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Paul Joseph Buterbaugh

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Paul Joseph Buterbaugh was born on June 15, 1933, and raised primarily by his aunt. He grew up in a working-class neighborhood in Columbus, Ohio, across the street from a major factory. The stress of family poverty left him with a keen sense of society’s problems and an even sharper sense for social justice. After high school he enrolled in the Marines and was on a ship headed to Korea when the war ended. He later attended Ohio State University and had a career working in the human resources division of Ohio’s public health services until he semi-retired.

While living in the German Village section of Columbus, his neighborhood bar was the original Max & Erma’s. His first project during the years after retirement was to start and run a bookstore in downtown Columbus. When that project was not successful, he decided to move to Yellow Springs. He first arrived in the village on his bicycle in the late 1980s. Paul made numerous friends during his stint working at the Emporium for several years after moving to town.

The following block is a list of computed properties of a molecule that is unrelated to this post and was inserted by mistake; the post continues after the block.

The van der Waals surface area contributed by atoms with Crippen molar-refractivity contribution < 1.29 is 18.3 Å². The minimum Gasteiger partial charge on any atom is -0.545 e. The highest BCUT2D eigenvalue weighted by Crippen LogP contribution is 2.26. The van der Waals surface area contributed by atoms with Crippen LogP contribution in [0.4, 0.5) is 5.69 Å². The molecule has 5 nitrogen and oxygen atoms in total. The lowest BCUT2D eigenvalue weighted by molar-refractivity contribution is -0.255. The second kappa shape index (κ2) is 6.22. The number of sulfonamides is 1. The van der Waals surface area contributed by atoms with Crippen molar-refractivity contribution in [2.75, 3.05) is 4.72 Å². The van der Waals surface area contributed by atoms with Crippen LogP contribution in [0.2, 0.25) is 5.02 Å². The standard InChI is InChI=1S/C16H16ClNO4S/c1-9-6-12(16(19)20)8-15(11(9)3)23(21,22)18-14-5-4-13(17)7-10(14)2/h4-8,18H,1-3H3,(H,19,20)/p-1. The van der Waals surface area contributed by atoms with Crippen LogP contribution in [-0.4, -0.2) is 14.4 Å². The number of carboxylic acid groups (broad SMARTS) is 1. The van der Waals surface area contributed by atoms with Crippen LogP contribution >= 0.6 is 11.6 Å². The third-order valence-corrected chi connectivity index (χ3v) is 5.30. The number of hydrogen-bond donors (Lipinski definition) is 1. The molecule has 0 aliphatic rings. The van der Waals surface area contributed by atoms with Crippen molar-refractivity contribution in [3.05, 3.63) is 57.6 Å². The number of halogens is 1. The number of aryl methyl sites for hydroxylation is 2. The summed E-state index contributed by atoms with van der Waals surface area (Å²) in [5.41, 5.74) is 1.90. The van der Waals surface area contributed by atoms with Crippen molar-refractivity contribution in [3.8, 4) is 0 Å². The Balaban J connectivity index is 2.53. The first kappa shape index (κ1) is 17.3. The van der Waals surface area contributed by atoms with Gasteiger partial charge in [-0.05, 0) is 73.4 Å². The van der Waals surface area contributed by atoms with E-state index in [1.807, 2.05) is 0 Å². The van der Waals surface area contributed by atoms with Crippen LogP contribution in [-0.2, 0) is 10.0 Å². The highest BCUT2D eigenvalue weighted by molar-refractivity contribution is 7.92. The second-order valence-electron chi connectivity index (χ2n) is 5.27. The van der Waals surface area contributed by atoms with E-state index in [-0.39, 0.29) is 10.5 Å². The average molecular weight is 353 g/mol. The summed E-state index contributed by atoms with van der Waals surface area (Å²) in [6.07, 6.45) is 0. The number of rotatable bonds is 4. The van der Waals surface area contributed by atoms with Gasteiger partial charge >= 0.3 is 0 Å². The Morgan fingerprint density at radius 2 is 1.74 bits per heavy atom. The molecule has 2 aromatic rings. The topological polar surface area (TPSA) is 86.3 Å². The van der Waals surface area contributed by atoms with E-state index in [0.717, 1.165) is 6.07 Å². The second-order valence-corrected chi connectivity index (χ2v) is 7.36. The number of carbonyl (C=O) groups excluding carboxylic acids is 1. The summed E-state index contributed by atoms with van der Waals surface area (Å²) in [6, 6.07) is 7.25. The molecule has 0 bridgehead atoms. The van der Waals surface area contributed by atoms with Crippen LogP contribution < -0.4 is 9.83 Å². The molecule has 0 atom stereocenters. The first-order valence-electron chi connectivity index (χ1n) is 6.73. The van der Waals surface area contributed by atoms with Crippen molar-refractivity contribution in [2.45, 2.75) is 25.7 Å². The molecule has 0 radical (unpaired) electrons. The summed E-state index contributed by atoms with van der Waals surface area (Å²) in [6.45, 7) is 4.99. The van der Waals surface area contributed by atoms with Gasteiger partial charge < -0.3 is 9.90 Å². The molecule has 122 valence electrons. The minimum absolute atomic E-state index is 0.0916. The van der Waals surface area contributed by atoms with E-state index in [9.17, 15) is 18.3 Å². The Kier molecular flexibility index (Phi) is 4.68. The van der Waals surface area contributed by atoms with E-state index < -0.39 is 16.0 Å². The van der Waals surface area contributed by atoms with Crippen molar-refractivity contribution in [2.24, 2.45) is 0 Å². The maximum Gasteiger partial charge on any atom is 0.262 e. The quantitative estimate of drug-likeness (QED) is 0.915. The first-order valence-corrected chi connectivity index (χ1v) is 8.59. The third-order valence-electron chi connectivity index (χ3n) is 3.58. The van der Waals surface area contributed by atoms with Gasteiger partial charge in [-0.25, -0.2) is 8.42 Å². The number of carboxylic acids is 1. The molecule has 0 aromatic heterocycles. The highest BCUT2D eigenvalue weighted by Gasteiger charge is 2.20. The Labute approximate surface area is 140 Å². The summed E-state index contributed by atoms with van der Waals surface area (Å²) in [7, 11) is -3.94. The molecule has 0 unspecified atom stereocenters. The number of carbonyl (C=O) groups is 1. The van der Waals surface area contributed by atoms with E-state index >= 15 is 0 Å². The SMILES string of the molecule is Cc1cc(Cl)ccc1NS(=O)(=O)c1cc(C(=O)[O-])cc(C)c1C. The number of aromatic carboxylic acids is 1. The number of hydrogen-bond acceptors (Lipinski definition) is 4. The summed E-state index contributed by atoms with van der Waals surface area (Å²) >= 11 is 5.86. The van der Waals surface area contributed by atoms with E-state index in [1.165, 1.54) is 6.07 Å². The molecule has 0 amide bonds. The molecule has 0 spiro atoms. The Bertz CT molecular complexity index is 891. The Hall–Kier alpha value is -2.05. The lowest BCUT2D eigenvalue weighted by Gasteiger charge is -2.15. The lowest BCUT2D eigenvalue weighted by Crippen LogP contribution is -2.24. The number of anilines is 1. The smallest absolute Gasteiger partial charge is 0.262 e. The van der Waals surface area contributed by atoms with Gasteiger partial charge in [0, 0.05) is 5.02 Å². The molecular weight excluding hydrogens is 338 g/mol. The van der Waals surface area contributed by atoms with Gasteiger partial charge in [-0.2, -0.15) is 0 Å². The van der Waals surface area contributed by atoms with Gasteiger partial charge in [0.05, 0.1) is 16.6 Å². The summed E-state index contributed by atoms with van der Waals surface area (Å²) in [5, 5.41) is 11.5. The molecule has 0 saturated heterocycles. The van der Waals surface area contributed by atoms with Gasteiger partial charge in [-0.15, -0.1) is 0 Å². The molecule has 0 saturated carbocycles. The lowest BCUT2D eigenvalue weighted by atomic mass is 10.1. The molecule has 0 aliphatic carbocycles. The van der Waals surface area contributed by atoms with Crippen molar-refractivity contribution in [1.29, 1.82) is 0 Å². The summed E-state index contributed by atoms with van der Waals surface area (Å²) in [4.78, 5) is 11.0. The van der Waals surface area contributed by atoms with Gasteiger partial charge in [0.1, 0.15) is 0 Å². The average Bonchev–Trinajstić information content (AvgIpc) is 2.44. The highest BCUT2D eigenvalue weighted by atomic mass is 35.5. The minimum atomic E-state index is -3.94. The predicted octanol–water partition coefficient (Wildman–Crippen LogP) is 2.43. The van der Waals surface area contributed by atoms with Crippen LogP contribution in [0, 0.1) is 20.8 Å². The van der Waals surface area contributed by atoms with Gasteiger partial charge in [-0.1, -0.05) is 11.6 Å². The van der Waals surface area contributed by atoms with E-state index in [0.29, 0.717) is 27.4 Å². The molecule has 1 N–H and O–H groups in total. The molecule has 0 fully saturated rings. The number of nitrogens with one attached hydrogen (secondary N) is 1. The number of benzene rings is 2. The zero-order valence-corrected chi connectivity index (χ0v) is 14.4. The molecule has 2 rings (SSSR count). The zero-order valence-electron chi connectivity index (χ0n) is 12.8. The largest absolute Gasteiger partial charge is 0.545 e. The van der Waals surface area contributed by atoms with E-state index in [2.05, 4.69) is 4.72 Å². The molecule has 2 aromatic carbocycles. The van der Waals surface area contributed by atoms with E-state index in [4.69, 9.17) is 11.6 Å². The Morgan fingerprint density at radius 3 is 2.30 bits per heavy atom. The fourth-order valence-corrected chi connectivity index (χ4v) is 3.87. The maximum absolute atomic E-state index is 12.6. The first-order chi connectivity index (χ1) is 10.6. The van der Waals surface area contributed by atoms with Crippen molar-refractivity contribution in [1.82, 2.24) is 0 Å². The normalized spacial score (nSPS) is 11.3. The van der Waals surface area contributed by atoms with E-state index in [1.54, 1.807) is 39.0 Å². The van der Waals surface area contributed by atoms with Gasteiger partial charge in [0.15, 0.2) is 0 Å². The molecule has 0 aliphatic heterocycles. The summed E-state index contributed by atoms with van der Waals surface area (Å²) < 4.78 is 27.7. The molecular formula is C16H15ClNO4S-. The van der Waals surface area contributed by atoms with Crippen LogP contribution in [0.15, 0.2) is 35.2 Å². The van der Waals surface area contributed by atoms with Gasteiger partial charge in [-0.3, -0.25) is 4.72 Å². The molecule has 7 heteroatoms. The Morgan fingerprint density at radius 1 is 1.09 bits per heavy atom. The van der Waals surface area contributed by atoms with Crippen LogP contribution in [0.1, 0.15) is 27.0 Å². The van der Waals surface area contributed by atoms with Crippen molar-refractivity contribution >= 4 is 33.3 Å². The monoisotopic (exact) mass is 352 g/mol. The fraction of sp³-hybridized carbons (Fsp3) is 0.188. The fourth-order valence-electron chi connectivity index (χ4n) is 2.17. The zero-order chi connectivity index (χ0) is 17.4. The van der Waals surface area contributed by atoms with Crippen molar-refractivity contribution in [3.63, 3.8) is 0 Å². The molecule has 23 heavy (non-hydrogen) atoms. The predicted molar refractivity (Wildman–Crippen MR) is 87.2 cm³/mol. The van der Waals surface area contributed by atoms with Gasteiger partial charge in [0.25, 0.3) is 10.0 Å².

Paul was a self-taught artist who often expressed his strong political views with very clear messages in posters and drawings, including one announcing “Be A Good Citizen — Censor Yourself!” He served on the YS Village Council in the mid-1990s to promote his goals for fairness in the village.

In his later retirement, Paul created a business to support himself with skillful collecting and reselling of Post-Modern design furniture and items that he found in area thrift stores, then transported to urban areas, such as New York. He also collected American art and coin silver. It was always a big adventure to go thrift store shopping with Paul, who had developed a very keen eye and could quickly spot items of value and separate them from the jumble of knick- knacks. A big part of his skill was his own appreciation of good design and his love of beauty.

The last several years of his life, Paul was no longer able to collect or restore his antiques. He lived quietly with his beloved cats and treasured art works on the property of Dave and Keiko Hergesheimer, who, along with Robb Willoughby, cared for him in his final years. He passed away peacefully on Nov. 19, 2022, at the Northwood Nursing Home in Springfield, Ohio.


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